James Larson, Senior Photographer
This Tuesday, Pualani Kanahele — former President of the Edith Kanaka’ole Foundation and retired professor and director at Hawai’i Community College — spoke about her life as a Native Hawaiian at a Zoom event hosted by the Native American Cultural Center.
At the event, which drew about 40 participants, Kanahele discussed the natural geography and climate of the Hawaiian archipelago, traditional Hawaiian chants and her own personal experience as a scholar and activist.
“To do this presentation to you is a great thing for me,” she said. “It gives me a chance to tell you all about me and my Hawai’i, and the way I look at what Hawai’i actually is.”
Kanahele described her home on the island of Hawai’i, which does not have the stereotypical white beaches of its more tourist-popular counterpart, Oahu. She discussed the effects of volcanic ash on the color of the beaches, as well the volcanoes themselves.
She continued this part of the talk, which focused on the climate and geography of the island, by describing Hawai’i’s water cycle and that cycle’s relationship to the ‘Ohi’a trees.
“This is an important part of who we are and what we are,” Kanahele said on the subject of the trees.
Kanahele also spoke about Hawaiian chants and their scholarship. While stories can change from generation to generation, she said, chants always stay the same. Consequently, they provide a wealth of data for analysts such as herself.
As a Native former professor, Kanahele discussed the importance of the role of Indigeneous peoples in academia.
“One of the ideas of the Western education as far as I’m concerned, because I’ve been teaching in it for a long time, is it’s a good way to bring what we know as Natives into the system in our own way, instead of letting other people to tell our stories,” Kanahele said. “We tell our own stories. We update all of our information into the academic world and become part of academia.”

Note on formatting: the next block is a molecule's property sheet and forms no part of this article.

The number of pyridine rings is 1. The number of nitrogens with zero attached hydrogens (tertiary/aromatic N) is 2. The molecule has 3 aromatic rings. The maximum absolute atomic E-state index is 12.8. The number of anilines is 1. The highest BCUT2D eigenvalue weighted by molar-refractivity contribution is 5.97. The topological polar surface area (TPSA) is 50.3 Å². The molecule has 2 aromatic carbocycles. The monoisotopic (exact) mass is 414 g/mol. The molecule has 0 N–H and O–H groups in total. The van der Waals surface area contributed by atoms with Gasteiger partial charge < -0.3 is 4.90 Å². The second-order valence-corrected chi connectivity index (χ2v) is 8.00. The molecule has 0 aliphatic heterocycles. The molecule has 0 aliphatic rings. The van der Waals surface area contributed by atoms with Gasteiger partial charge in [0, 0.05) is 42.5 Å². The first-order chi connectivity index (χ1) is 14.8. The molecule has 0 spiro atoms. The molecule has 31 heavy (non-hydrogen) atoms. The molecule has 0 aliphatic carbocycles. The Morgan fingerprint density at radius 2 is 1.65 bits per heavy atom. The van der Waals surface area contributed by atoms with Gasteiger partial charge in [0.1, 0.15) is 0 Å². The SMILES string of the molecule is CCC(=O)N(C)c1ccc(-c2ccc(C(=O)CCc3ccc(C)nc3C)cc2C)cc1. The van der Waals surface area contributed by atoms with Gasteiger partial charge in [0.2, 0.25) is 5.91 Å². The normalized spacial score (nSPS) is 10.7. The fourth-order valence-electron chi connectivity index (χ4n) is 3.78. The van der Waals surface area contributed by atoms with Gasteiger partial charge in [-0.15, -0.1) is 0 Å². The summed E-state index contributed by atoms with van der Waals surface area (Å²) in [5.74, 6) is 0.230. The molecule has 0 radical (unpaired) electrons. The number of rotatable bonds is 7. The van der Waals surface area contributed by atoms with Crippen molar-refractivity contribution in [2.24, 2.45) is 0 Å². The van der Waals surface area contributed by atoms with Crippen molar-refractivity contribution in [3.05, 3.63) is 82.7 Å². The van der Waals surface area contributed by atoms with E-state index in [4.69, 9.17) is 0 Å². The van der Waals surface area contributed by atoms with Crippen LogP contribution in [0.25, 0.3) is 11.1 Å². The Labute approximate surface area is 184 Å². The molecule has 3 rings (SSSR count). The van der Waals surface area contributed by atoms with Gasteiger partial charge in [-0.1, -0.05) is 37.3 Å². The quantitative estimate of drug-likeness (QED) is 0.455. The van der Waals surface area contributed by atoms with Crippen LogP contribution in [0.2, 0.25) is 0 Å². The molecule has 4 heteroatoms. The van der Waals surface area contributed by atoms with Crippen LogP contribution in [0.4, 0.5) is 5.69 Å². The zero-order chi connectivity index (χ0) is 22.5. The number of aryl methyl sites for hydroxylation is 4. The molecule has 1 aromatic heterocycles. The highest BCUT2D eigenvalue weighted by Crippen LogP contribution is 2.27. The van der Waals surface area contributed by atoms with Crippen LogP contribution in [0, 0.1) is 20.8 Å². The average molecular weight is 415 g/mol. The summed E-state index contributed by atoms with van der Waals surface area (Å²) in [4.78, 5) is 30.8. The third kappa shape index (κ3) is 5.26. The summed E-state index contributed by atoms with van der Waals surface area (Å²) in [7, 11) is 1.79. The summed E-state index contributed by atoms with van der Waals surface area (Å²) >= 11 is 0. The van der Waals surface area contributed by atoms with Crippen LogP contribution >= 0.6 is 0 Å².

She ended the lecture part of the event with her most recent turn to activism on behalf of the volcano Mauna Kea, where she spent nine months protesting the construction of Thirty Meter Telescope on the mountain. Kanahele told the assembled viewers that she was “all about being Hawai’i, protecting what is mine and being very passionate about who I am.”
Mikiala Ng ’24, a first-year liaison for the NACC, reflected on the event in an email to the News.
As part Native Hawaiian herself, Ng said that Kanahele’s talk brought back memories of her own Hawaiian language classes and teachers from high school.
For Ng, the best part of the presentation was hearing Kanahele’s pronunciation of Hawaiian names and words.
“It was really nice to be in a Hawaiian classroom again, even if only for an hour,” she said.
Emily Lau ’23 said that, as someone with a small amount of Hawaiian ancestry, she was most interested by Kanahele’s perspective on non-native involvement in Hawaiian culture.
When asked, Kanahele said that since everything is connected to the ‘aina, or land, those who have never lived in Hawai’i cannot understand what it means to be Hawaiian. Nevertheless, non-Hawaiian people can and should get involved with the culture.
“I’ve been wondering a lot recently about what counts as appreciation vs. exploitation, so her opinion was very interesting to me,” Lau wrote to the News in an email. “Someone else asked about how they could get re-attuned to the culture here, which is another thing I’ve been thinking about a lot, since I recently came back to Oahu after moving away when I was ten. [Kanahele] suggested hula, because it involves both telling stories orally (through chanting and music) and physically (through dance). I’m hopeful that I’ll be able to take her suggestion as soon as it’s safe again!”
In celebration of Indigenous Peoples’ Month, the coming weeks will see several other events hosted by the NACC.
Isabelle Qian | email@example.com